Joe Biden has vowed consequences for Saudi Arabia over its explosive slash in oil output but, like previous US presidents irked by the kingdom, he may find constraints as he assesses options.
Biden endured criticism at home by traveling to Saudi Arabia in June and fist-bumping its de facto ruler, Crown Prince Mohammed bin Salman, despite earlier vowing to make him a pariah over human rights.
But Saudi Arabia reneged on the unstated reason for Biden's visit, as the OPEC+ oil cartel led by the kingdom announced a production cut of two million barrels a day – raising much-needed revenue for Russia as it attacks Ukraine and hiking prices on US consumers weeks before congressional elections.
The Biden administration has voiced openness to retaliatory measures in Congress by enraged fellow Democrats.
Senator Chris Murphy, a long-time critic of Saudi Arabia over its devastating war in Yemen, said the US should suspend sales to the kingdom of medium-range air-to-air missiles and send them to Ukraine, as well as redeploy Patriot missile shields to Ukraine or Nato allies.
"These two steps would right-size our relationship with Saudi Arabia and help Ukraine," he said on Twitter.
Saudi Arabia's backers warn that the United States could drive it into the arms of Russia or China, but many experts are doubtful the kingdom could easily do so after eight decades of partnership with the US.
US National Security Advisor Jake Sullivan told CNN on Sunday that Biden would "act methodically, strategically" in re-evaluating US-Saudi relations, adding that the US leader had "no plans" to meet the crown prince at a November G20 summit in Indonesia.
Russell Lucas, a Middle East expert at Michigan State University, said the Biden administration could at least slow down arms sales, especially resupplies to Saudi hardware.
"These cannot quickly be substituted by another arms supplier," he said.
But previous attempts to distance the US from Saudi Arabia – including after mostly Saudi citizens carried out the Sept 11, 2001 attacks – have hit a major roadblock: oil.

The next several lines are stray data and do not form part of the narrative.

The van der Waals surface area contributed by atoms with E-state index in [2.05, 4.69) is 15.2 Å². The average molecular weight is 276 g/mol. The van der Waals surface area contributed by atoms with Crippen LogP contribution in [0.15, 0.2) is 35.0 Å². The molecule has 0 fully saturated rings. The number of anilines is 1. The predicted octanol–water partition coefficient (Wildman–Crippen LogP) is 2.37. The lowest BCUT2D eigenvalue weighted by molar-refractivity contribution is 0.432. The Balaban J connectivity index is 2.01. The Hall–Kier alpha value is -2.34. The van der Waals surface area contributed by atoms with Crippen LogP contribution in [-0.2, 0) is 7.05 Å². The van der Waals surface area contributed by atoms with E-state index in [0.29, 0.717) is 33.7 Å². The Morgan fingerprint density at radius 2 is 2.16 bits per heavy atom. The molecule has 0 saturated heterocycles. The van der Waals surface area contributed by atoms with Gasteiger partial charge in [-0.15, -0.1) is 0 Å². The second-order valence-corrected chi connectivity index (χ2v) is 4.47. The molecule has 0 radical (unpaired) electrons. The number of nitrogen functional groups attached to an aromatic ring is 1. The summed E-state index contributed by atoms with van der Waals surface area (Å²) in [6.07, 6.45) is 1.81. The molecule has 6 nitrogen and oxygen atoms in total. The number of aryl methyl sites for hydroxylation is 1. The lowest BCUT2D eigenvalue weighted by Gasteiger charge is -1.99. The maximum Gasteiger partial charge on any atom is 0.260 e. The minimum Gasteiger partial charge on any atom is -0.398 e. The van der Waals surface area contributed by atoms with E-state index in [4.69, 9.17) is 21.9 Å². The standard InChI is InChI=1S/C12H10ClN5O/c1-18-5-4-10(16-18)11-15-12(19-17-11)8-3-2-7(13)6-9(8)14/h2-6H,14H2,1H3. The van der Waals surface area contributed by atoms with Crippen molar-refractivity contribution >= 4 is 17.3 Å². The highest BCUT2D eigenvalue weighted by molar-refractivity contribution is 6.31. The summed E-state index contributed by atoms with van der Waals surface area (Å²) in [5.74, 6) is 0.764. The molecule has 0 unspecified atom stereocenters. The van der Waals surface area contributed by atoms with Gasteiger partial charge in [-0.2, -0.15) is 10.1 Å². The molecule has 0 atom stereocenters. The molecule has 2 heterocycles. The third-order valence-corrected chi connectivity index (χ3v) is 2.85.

Despite growing action on climate change, the US is decades away from being insulated from high oil prices.
US officials are fond of noting that the US has surpassed Saudi Arabia as the world's top oil producer. But US output decisions are largely made by private firms; and oil extracted from shale, the heart of the US energy boom, is more difficult to scale up and down.
"This notion that just ramping up American capacity would protect us from these decisions of oil producers abroad is patently false," said Annelle Sheline, a research fellow at the Quincy Institute for Responsible Statecraft, who supports a firmer approach with the Saudis.
"We will always remain dependent on these other countries as long as we remain dependent on oil," she said.
But she added that Saudi Arabia was hurting its own case by no longer serving as America's "predictable" source of oil.
'Drama' from the prince
Saudi Arabia has insisted the OPEC+ decision was purely economic and said US weapons sales serve both countries' interests.
The kingdom voted with the US on Wednesday at the United Nations to condemn Russia's annexations of Ukrainian territory.
But Bruce Riedel, a senior fellow at the Brookings Institution, said the oil hike was a clear act of electoral intervention by the crown prince, known by his initials MBS, on behalf of Donald Trump's Republican Party.
The former president was a staunch supporter of the Saudis, boasting of saving MBS after US intelligence found that he authorised the killing and dismembering of a US-based journalist who criticised him, Jamal Khashoggi.
"One thing we know from the pattern of MBS's behavior is he loves drama – and the more dramatic, the better," Riedel said of the oil decision, adding that the prince was taking a page from Trump.
Riedel said the Saudis, if they wanted to improve relations, could ease pressure on Yemen or make gestures on human rights.
But one US option to reduce Saudi leverage – ending oil sanctions on its regional rival Iran – looks increasingly unlikely.
Months of negotiations to restore a 2015 nuclear deal have stalemated, and the Biden administration is expected to be careful not to take action seen as benefiting the clerical leadership as it cracks down on mass protests sparked by the death of a young woman arrested by morality police.
Steven Cook, a senior fellow at the Council on Foreign Relations, said the US should accept a "realist rapprochement" with Saudi Arabia that acknowledges the relationship is transactional.
"The US still needs the Saudis, no matter how loathsome," he said.
"In the meantime, the US needs to get serious about an energy policy. If we had one for the last 40 or so years, we wouldn't be in this position."